Spring mulching season has been well underway over the past month or so. Your customers appreciate a good quality mulch that improves the overall look of their home’s landscape. But keep in mind several simple rules to prevent mulch from smoldering, catching fire, and potentially resulting in considerable damage to residences and buildings.
Excess Mulch Factor
Mulch heat is generated through the process of organic material that is naturally decaying. The general rule of thumb is to avoid thick layers of mulch by applying less than 6 inches, and more preferably within a range of 2-4 inches to prevent excess heating.
Fire Ignition Factor
Another consideration is the interaction between common human behavior and drying mulch near buildings. An important rule to follow is to prevent an accelerant from becoming the ignition source for a mulch fire. Carelessly thrown cigarettes and hot matches have the potential for igniting dry, hot mulch, resulting in a mulch fire that gets a good start before being noticed. Strategically placed fire-proof receptacles can prevent a serious fire loss.
Dry mulch is more likely to ignite, so a good recommendation is to keep the mulch moist. Encourage your customers to do the same after mulch installation and when your crews are not on the job site. When watering plants in mulched beds, wet the mulch thoroughly.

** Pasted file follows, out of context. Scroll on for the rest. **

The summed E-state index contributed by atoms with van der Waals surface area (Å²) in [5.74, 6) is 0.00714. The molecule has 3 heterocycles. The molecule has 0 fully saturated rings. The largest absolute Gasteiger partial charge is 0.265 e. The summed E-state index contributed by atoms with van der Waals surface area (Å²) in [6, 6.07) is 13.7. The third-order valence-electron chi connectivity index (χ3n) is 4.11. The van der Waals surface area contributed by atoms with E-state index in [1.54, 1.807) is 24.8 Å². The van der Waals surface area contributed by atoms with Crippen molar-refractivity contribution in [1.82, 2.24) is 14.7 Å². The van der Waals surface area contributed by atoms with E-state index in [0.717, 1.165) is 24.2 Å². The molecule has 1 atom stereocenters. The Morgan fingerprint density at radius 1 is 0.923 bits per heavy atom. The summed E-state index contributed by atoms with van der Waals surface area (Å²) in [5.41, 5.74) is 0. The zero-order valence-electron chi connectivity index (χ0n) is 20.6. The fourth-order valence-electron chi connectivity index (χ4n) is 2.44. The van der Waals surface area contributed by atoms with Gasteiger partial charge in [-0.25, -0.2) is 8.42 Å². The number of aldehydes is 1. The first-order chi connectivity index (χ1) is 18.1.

Fire Spread Factor
Mulch that is in close contact with a residence or other building can be a serious fire danger, especially when the building has siding that could ignite and spread quickly. If possible, it is a good idea to establish an 18-inch clearance between foundation mulch and any building.
Mulch Type Factor
Finely-textured mulch material is more likely to pack together, not only reducing the amount of oxygen reaching the root zone but also potentially raising the heating potential. This also applies to darker color mulches, so take these into account during any mulch application work activities.
Don’t forget to share these important facts with your customers to help prevent mulch fires.
NALP’s safety programs are produced in partnership with Rancho Mesa.